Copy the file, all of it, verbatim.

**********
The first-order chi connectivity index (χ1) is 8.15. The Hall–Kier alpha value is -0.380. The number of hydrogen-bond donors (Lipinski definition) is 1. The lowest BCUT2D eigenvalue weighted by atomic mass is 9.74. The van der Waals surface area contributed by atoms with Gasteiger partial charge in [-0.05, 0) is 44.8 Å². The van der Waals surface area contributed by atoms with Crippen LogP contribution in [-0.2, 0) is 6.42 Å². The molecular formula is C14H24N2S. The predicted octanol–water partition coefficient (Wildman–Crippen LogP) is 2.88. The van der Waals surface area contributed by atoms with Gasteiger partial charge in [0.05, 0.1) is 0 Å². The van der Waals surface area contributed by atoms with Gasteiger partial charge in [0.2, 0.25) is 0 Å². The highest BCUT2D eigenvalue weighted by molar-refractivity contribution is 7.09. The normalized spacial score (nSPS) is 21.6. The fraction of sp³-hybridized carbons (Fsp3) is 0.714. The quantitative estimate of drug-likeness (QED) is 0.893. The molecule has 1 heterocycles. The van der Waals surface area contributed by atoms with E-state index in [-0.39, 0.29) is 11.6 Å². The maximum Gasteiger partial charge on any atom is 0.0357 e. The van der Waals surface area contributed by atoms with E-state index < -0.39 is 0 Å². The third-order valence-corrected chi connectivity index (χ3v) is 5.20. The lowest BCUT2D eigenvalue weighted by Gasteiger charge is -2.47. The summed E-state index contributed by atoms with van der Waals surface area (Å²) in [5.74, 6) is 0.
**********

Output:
The first-order chi connectivity index (χ1) is 8.15. The Hall–Kier alpha value is -0.380. The number of hydrogen-bond donors (Lipinski definition) is 1. The lowest BCUT2D eigenvalue weighted by atomic mass is 9.74. The van der Waals surface area contributed by atoms with Gasteiger partial charge in [-0.05, 0) is 44.8 Å². The van der Waals surface area contributed by atoms with Crippen LogP contribution in [-0.2, 0) is 6.42 Å². The molecular formula is C14H24N2S. The predicted octanol–water partition coefficient (Wildman–Crippen LogP) is 2.88. The van der Waals surface area contributed by atoms with Gasteiger partial charge in [0.05, 0.1) is 0 Å². The van der Waals surface area contributed by atoms with Gasteiger partial charge in [0.2, 0.25) is 0 Å². The highest BCUT2D eigenvalue weighted by molar-refractivity contribution is 7.09. The normalized spacial score (nSPS) is 21.6. The fraction of sp³-hybridized carbons (Fsp3) is 0.714. The quantitative estimate of drug-likeness (QED) is 0.893. The molecule has 1 heterocycles. The van der Waals surface area contributed by atoms with E-state index in [-0.39, 0.29) is 11.6 Å². The maximum Gasteiger partial charge on any atom is 0.0357 e. The van der Waals surface area contributed by atoms with E-state index < -0.39 is 0 Å². The third-order valence-corrected chi connectivity index (χ3v) is 5.20. The lowest BCUT2D eigenvalue weighted by Gasteiger charge is -2.47. The summed E-state index contributed by atoms with van der Waals surface area (Å²) in [5.74, 6) is 0.